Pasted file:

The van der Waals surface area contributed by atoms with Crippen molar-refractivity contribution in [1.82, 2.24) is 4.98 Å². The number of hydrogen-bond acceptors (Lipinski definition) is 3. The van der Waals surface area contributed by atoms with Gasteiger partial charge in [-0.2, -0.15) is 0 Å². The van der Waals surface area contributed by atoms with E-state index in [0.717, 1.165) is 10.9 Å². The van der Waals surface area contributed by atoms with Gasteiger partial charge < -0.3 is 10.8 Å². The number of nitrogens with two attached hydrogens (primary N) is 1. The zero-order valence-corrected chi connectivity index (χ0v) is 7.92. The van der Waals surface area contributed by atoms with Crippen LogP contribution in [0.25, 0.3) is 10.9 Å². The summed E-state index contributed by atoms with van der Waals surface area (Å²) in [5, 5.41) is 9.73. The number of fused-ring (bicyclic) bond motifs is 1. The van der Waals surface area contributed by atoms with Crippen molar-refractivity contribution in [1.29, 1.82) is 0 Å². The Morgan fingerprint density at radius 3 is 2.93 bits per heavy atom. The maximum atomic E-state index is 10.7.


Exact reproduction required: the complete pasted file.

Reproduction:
The van der Waals surface area contributed by atoms with Crippen molar-refractivity contribution in [1.82, 2.24) is 4.98 Å². The number of hydrogen-bond acceptors (Lipinski definition) is 3. The van der Waals surface area contributed by atoms with Gasteiger partial charge in [-0.2, -0.15) is 0 Å². The van der Waals surface area contributed by atoms with E-state index in [0.717, 1.165) is 10.9 Å². The van der Waals surface area contributed by atoms with Gasteiger partial charge < -0.3 is 10.8 Å². The number of nitrogens with two attached hydrogens (primary N) is 1. The zero-order valence-corrected chi connectivity index (χ0v) is 7.92. The van der Waals surface area contributed by atoms with Crippen LogP contribution in [0.25, 0.3) is 10.9 Å². The summed E-state index contributed by atoms with van der Waals surface area (Å²) in [5, 5.41) is 9.73. The number of fused-ring (bicyclic) bond motifs is 1. The van der Waals surface area contributed by atoms with Crippen molar-refractivity contribution in [1.29, 1.82) is 0 Å². The Morgan fingerprint density at radius 3 is 2.93 bits per heavy atom. The maximum atomic E-state index is 10.7.